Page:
1948
    Code:
                                                                         
    Rk            Player WAR/pos Rbat Rfield OPS+ From   To   Age   G  PA
    1    Jackie Robinson     5.0   14      5  117 1948 1948 29-29 147 648
    2       Eddie Stanky     3.6   18      4  138 1948 1948 32-32  67 313
    3     Danny Murtaugh     3.1   -2      5   94 1948 1948 30-30 146 579
    1949
    Code:
                                                                          
    Rk             Player WAR/pos Rbat Rfield OPS+ From   To   Age   G  PA
    1     Jackie Robinson     9.3   48     10  152 1949 1949 30-30 156 704
    2        Eddie Stanky     3.9   18     -8  114 1949 1949 33-33 138 628
    3    Red Schoendienst     3.2   -9      9   87 1949 1949 26-26 151 702
    1950
    Code:
                                                                         
    Rk            Player WAR/pos Rbat Rfield OPS+ From   To   Age   G  PA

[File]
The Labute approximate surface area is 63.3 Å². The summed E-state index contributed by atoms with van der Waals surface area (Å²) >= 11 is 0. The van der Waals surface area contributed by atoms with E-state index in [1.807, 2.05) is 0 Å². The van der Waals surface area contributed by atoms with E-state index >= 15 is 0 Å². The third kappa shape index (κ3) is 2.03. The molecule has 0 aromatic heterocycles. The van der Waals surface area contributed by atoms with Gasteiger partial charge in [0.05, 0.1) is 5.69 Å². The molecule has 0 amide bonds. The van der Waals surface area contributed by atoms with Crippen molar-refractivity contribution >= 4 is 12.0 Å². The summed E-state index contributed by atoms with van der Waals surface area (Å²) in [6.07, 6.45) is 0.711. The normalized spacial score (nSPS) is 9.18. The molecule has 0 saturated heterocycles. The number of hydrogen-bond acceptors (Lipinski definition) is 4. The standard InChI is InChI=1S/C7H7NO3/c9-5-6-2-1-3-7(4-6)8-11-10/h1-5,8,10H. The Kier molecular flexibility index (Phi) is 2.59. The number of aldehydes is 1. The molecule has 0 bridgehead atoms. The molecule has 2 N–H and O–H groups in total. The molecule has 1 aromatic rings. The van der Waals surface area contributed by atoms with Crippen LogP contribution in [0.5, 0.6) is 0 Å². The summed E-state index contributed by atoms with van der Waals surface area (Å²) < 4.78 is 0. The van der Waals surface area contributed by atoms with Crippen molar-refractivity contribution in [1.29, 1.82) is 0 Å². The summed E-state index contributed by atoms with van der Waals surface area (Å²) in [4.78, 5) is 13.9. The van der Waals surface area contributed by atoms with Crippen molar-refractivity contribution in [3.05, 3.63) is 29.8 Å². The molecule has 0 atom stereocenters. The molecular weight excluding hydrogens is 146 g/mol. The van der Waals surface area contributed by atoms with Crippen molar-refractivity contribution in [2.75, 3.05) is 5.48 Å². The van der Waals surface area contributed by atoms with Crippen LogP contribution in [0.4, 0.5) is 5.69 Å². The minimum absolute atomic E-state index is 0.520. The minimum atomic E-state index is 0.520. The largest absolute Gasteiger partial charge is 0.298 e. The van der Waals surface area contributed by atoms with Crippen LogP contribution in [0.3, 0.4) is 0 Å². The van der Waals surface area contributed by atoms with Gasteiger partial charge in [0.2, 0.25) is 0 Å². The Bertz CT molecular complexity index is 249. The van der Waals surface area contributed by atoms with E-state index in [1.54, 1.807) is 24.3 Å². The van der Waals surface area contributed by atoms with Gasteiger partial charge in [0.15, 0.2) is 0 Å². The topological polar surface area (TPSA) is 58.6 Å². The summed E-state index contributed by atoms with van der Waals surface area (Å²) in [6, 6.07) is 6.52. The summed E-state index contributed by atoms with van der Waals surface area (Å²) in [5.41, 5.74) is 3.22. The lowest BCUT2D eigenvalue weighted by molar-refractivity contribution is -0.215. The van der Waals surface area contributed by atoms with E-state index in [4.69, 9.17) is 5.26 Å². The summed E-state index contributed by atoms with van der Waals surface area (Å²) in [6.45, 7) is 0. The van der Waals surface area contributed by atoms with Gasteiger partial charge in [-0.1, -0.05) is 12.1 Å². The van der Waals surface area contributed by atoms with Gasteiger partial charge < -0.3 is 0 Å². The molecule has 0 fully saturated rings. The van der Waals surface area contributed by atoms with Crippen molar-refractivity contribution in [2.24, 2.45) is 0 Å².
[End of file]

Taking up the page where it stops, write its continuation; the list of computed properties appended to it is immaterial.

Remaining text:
1       Eddie Stanky     7.8   35     14  130 1950 1950 34-34 152 692
    2    Jackie Robinson     7.1   34     10  139 1950 1950 31-31 144 613
    3     Danny Murtaugh     1.7    1     -2  100 1950 1950 32-32 118 417
    1951
    Code:
                                                                          
    Rk             Player WAR/pos Rbat Rfield OPS+ From   To   Age   G  PA
    1     Jackie Robinson     9.3   45     16  154 1951 1951 32-32 153 642
    2        Eddie Stanky     5.1   12     10  108 1951 1951 35-35 145 654
    3    Red Schoendienst     3.3   -1      8   98 1951 1951 28-28 135 602